Car Seat Recalls and Safety

Car Seat SafetyIn honor of Child Passenger Safety Week, which lasts from September 13-19, we are educating readers on recent child safety seat recalls, safety tips, and informative events.

Britax Child Safety, Inc. announced a car seat safety recall on various Advocate ClickTight, Marathon ClickTight, and Boulevard ClickTight model seats in August. Affected convertible child safety seats would have manufacture dates of August 1, 2014 through July 29, 2015. The suspected defect involves the seats’ harness adjuster buttons, and while no injuries have yet been reported, Britax is voluntarily offering complimentary remedy kits to owners of recalled seats. The adjuster buttons on seats included in this defect may possibly remain in the “release” position even after tightening a child into the seat. This could lead to a loosening of the shoulder harnesses when children are supposed to be securely fastened. To find out whether your Britax ClickTight Convertible car seat is included in this recall, visit us.britax.com.

On Tuesday, another child safety seat recall was announced by Recaro Child Safety that may affect approximately 173,000 carseats. Affected units include ProRide and Performance Ride Convertible car seats manufactured after April 9, 2010 and before June 9, 2015. These child safety seats failed to completely fulfill safety requirements required by Federal Motor Vehicle Safety Standard 213, which essentially means that in the event of a crash, these car seats may fail to protect children. Details included in the recall state that shells of these carseats may separate from the tether in an accident.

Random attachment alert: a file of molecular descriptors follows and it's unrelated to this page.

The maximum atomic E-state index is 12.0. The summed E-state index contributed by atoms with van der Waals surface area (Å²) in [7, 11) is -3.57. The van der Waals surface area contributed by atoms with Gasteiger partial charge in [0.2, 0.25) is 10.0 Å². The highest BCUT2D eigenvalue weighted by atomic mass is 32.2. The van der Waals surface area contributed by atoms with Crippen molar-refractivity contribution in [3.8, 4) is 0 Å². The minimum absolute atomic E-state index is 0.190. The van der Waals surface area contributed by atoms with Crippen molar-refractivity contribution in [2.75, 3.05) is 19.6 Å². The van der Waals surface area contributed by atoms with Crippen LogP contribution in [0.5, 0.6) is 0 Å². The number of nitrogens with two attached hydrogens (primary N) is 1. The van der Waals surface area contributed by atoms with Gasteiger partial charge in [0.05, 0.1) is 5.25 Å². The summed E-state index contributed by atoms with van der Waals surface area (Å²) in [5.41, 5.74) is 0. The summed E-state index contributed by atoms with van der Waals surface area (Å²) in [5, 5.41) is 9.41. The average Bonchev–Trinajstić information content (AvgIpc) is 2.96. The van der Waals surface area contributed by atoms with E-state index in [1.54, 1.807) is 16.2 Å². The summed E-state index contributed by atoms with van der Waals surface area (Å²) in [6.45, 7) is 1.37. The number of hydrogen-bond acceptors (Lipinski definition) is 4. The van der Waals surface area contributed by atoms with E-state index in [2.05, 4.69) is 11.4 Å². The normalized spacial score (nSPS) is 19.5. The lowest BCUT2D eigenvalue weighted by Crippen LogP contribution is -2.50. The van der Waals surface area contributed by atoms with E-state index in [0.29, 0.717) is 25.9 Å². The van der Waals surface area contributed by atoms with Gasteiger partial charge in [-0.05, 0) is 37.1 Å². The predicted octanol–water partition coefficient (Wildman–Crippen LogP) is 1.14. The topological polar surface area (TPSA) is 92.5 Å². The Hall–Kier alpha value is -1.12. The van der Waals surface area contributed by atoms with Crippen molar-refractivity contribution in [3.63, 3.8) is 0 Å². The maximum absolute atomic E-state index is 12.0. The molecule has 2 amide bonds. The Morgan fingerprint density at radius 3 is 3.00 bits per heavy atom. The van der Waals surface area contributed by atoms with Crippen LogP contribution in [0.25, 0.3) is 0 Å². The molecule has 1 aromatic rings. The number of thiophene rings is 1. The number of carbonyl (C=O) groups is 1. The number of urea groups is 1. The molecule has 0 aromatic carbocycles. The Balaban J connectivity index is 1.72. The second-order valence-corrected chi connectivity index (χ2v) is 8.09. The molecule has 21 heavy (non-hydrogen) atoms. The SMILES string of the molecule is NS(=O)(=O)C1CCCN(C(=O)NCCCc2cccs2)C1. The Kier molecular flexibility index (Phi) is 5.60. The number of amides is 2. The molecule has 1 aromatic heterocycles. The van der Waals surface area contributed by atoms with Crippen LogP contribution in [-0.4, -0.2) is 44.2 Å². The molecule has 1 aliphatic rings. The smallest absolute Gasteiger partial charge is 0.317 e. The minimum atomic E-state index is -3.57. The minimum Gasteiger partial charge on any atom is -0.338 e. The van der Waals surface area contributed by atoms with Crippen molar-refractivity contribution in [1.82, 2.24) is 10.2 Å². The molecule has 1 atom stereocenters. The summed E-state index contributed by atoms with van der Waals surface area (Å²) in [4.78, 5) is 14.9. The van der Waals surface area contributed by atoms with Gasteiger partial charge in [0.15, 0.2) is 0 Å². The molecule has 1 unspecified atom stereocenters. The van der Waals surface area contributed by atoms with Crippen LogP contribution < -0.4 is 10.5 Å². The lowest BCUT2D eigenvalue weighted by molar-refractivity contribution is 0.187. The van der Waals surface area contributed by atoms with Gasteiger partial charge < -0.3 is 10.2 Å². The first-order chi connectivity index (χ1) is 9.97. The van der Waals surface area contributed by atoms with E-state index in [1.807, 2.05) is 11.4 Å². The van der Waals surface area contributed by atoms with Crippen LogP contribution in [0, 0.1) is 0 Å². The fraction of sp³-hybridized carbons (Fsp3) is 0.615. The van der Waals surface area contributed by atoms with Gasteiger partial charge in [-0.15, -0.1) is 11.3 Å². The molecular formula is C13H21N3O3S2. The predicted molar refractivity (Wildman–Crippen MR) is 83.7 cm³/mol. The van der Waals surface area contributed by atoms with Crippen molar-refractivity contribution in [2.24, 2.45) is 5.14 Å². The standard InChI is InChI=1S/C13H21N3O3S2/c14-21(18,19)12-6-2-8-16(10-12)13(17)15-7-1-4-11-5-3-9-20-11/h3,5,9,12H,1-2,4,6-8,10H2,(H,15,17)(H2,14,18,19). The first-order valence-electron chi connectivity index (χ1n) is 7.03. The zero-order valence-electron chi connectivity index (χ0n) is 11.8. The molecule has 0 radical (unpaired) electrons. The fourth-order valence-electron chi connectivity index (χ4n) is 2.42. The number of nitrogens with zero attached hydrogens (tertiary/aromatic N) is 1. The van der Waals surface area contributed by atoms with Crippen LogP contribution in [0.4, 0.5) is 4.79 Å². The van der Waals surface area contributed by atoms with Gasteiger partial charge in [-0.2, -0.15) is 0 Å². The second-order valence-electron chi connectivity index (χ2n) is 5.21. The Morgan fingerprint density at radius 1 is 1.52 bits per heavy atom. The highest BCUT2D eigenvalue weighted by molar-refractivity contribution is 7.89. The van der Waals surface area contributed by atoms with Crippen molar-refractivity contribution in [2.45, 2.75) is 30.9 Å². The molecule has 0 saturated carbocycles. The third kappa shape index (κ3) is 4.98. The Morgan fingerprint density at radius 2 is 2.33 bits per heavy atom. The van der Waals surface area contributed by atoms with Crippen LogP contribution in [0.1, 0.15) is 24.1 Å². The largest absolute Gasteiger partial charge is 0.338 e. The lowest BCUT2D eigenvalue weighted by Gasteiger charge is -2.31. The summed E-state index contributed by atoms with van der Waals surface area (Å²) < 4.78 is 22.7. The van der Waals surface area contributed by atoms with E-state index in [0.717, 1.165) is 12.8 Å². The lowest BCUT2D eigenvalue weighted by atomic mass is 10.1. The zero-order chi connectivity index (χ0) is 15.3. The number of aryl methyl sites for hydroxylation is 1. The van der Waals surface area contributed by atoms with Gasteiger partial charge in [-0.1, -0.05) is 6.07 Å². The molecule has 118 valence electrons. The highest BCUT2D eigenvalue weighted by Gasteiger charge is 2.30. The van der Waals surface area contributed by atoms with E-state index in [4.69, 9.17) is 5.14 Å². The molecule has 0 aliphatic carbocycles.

During Child Passenger Safety Week, various organizations are teaming up to promote heightened safety for children under the age of 13. Between 2009 and 2013, 3,335 vehicle occupants age 13 or less lost their lives in crashes. Each day of 2013, 345 child vehicle occupants experienced injuries in motor vehicle accidents. Fortunately, child safety seats provide amplified safety for child passengers in cars, trucks, and SUVs. It is estimated that 263 lives of children 5 and under were saved by child restraints. Carseats and boosters diminish the threat of lethal injury by 71% for infants and 54% for toddlers.

Just using child safety restraints is not enough, though. Each Georgia driver who transports a child under 13 years old should appropriately educate themselves so that they are aware of appropriate safety methods and procedures. Many parents and guardians believe they buckle their children in correctly, when in fact they are missing important steps and details. National Seat Check Saturday is this Saturday, September 19. To find car seat check-up locations and events, visit www.safekids.org.